But that’s not the end of the page. Let’s continue scrolling to see whether this pattern continues:
The pattern is indeed the same.
Keep in mind we’re still looking at Square’s homepage. I haven’t navigated to another screen yet or made any clicks. But as I continue to scroll, I always have an option to convert.
This statement holds true all the way to the very bottom of the homepage.
I think I’ve made my point clear.
Square has perfectly designed its navigation to ensure that website visitors always have an option to convert.
Use this as a reference for your pages as well. Keep in mind that each scrolling screen should almost appear as a completely new page to be as effective as possible.
You could also consider implementing a fixed menu bar with a CTA button at the top of your screen. That way, when a visitor scrolls, the menu is visible at all times.
6. Complicated checkout process
If you sell products or services on your website, you need to put shopping cart optimization at the top of your priority list.
Consider all the design elements on your checkout page.
If the buttons required to complete the transaction are hidden or mis-written, it’ll kill your conversions.
Furthermore, you need the checkout process to happen in as few steps as possible. Take a look at the top reasons for shopping cart abandonment:
A checkout process that is long and complicated ranked third on this list.
Your navigation elements play a huge role in how customers finalize their transactions. So analyze your site, and figure out where customers are abandoning the page.
Make sure your purchase buttons are big, bold, and clearly displayed on the screen.
7. Forgetting about mobile users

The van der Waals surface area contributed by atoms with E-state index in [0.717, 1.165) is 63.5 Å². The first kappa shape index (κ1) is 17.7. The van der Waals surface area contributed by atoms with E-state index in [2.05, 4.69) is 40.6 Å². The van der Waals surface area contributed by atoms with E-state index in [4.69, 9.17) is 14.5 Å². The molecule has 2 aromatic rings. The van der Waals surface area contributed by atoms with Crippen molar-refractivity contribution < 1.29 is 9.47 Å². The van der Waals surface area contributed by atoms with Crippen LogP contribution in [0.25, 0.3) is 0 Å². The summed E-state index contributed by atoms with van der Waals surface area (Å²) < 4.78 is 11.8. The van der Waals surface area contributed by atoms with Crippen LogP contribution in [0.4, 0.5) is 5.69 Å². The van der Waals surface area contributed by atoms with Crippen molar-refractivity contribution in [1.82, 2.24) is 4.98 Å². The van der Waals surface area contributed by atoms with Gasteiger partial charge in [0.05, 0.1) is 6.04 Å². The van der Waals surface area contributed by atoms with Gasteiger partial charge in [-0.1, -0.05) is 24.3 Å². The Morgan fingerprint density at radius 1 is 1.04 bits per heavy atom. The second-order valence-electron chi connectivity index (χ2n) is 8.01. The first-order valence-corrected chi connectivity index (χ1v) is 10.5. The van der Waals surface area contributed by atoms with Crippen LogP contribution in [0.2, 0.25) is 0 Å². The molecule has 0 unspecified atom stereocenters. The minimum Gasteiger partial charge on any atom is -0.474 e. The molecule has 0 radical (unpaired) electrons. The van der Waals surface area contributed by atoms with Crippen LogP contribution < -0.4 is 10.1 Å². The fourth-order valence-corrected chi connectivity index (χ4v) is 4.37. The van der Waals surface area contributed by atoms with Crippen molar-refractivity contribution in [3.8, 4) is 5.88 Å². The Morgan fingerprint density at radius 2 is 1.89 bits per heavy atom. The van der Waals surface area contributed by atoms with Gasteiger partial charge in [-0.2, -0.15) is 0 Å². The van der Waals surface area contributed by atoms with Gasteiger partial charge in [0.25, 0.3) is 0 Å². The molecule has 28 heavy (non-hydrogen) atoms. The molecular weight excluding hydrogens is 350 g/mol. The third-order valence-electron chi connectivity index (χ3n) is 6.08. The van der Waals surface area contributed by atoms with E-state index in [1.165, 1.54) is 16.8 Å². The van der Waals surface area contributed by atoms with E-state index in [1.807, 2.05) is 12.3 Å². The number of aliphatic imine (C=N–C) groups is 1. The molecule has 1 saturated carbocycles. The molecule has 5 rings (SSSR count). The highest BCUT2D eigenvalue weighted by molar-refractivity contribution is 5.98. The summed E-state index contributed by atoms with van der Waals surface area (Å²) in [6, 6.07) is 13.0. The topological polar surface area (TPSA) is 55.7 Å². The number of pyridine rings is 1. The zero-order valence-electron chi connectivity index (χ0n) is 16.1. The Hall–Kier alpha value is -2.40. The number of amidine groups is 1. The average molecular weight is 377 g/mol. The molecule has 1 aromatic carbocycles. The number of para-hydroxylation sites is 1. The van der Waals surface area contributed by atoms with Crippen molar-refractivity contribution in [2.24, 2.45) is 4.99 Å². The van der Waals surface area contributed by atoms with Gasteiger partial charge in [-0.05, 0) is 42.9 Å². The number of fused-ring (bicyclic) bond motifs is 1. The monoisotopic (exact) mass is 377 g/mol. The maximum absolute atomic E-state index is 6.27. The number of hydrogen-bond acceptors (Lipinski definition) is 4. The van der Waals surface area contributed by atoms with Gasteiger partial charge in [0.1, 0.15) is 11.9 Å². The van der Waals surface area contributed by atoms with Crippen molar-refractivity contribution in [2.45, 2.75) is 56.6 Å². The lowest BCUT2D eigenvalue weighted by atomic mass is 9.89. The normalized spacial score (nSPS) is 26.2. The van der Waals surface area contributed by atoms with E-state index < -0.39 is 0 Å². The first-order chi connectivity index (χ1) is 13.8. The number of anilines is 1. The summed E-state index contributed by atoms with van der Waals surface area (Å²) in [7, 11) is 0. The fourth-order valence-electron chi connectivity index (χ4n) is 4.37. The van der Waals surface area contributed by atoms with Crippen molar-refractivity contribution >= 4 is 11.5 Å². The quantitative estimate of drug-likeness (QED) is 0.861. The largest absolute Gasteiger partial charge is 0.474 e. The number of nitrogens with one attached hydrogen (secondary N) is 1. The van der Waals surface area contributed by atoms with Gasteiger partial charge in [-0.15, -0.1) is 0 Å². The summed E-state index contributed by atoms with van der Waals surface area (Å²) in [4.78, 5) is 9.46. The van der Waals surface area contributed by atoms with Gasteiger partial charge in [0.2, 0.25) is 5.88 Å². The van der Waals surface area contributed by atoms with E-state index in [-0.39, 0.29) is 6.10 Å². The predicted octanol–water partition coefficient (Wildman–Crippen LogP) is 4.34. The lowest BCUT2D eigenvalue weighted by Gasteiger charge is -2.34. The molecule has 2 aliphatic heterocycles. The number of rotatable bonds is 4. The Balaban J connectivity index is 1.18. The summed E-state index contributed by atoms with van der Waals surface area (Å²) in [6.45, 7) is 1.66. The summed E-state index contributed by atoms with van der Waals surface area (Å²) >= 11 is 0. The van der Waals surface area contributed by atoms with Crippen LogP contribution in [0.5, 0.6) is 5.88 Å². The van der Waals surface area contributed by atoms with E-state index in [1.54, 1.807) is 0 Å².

Navigation on smartphones and tablets differs from navigation on computer screens.
Just because you implemented changes on your desktop site doesn’t mean your navigation is perfect. You still need to optimize your design for mobile users.
Remember earlier when I discussed the importance of speed? Well, speed is even more important when it comes to mobile browsing.
Mobile sites that take longer than three seconds to load have a 53% abandonment rate. Furthermore, 50% of mobile users expect pages to load in less than two seconds.
If you have an ecommerce site, this is extremely important for you to recognize. That’s because 70% of all mobile transactions are completed from smartphones.
When you optimize your mobile site, you need to make sure it encompasses all the previous design elements we discussed:
- labels that drive conversions
- standardized layout
- similar CTAs
- no clutter
To check whether your mobile site is properly optimized, you can use tools such as the mobile-friendly test from Google:
But just because the site is mobile optimized doesn’t mean all your navigation elements are perfect.
It’s up to you to manually make all those design changes if you want to increase your conversions.
Having lots of website traffic is great.
But traffic doesn’t automatically translate to conversions. If you think your page conversions are below satisfactory or have room for improvement, you need to take the time to analyze your navigation elements.
Recognize how visitors browse on your site. What do they see?
Their eyes will be drawn to your labels and headline options. Write them so they drive conversions.
Your website design isn’t the place to experiment with your differentiation strategy. Use a standardized layout for a smooth navigation. That’s what people are used to, so don’t confuse them.
The CTAs on your screen need to be related to each other. Too many conflicting CTAs will lower your conversion rates.
Remove clutter on the screen. Use blank space to your advantage.
Check what the users see when they scroll through your pages. There should always be a CTA button visible to drive conversions.
Simplify your checkout process. Don’t ignore mobile users.
If you avoid making these 7 navigation mistakes, you’ll see a significant improvement in your website conversion rates.
What navigation elements on your website need to change to increase conversions?
What do you think? Add a Comment: